Iowans head to the polls this week as the political season really kicks into gear. But Wednesday’s headlines might be more about severe weather than ballot results. A vigorous storm system emerging from the Rockies has some similarities to a storm that impacted elections eight years ago. All the more reason to be sure that you have WeatherCall: try.weathercall.net/signupnow.
The image above shows damage occurring in Clinton, Arkansas, part of a tornado outbreak February 4-6, 2008. A total of 86 tornadoes struck eight states, many of which were holding primary elections and caucuses. The map below outlines tornado tracks and storm severity for the three day period:
A similar fate could strike many of those same states while anywhere from 6″ to over 1 foot of snow will stretch from Nebraska to Wisconsin. Only a few flurries will fly as residents of the Hawkeye state go to vote Monday.
Severe storms are expected to develop early Tuesday and continue into Wednesday. Arkansas and Louisiana will likely see the storms first Tuesday morning, along a cold front which will drag across the Mississippi River valley for the rest of the day. Warm Gulf moisture streaming northward and favorable upper-level winds combine to spawn numerous tornadoes and intense storms with damaging wind and large hail.
The threat moves into Mississippi, western Tennessee and Kentucky and as far north as portions of Illinois and Indiana by Tuesday afternoon. Storms will continue into the night for Alabama, central Tennessee and the rest of Kentucky. There’s no “good” time for storms, but night storms are especially dangerous.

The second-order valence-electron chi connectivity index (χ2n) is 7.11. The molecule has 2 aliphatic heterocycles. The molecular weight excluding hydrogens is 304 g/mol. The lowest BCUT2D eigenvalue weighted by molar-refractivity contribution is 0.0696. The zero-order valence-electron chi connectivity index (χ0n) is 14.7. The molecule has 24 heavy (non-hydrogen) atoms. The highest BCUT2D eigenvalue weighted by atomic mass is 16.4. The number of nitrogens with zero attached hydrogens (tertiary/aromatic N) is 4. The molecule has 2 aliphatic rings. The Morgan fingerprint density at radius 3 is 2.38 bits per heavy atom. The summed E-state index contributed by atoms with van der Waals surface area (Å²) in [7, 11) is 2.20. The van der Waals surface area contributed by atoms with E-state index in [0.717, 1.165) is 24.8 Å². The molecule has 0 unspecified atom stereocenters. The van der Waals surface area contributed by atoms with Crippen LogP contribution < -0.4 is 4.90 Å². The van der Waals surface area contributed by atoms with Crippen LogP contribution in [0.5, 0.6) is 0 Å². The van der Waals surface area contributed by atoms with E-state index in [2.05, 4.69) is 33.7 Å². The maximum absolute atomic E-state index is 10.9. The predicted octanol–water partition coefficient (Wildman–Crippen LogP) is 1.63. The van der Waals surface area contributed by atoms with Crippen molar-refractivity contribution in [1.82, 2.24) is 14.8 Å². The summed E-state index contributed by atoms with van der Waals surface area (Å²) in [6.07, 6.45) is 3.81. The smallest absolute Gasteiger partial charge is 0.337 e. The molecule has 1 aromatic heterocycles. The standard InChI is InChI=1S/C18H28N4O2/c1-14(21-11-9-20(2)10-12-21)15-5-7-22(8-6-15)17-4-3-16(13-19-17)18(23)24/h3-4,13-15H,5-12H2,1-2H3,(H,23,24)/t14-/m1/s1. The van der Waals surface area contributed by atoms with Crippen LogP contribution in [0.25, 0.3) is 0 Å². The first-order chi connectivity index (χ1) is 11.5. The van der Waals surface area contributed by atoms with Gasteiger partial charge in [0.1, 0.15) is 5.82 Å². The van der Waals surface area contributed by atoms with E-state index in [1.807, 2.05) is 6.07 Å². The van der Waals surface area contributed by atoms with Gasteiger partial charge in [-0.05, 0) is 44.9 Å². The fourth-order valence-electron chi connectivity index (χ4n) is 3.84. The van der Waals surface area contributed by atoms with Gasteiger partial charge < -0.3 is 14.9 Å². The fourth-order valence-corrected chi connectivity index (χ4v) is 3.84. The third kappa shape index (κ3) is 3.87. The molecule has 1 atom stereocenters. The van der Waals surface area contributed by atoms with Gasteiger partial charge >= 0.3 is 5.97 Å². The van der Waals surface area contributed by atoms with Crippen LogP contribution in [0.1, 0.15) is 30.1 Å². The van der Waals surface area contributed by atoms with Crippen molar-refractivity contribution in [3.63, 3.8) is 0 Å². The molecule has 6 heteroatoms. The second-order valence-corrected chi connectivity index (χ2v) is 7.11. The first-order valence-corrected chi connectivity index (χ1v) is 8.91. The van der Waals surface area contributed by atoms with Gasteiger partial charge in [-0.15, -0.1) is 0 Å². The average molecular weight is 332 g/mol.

Here is the latest threat map from the Storm Prediction Center indicating an “enhanced” risk for severe storms in western Kentucky, western Tennessee and northern Mississippi and Alabama indicated by the orange shading. Yellow-shaded areas have what is classified as a “slight risk”. Both indicate the threat for tornadoes, so this should be taken seriously.
If you live in those areas or know people who do, urge them to be proactive and have a plan to stay safe, emergency supplies and are able to quickly communicate with family and friends.
Most of all, urge them to stay alert to changing conditions and get WeatherCall, which calls, sends a text and email when an exact address falls within a weather warning. Just click on this link: try.weathercall.net/signupnow.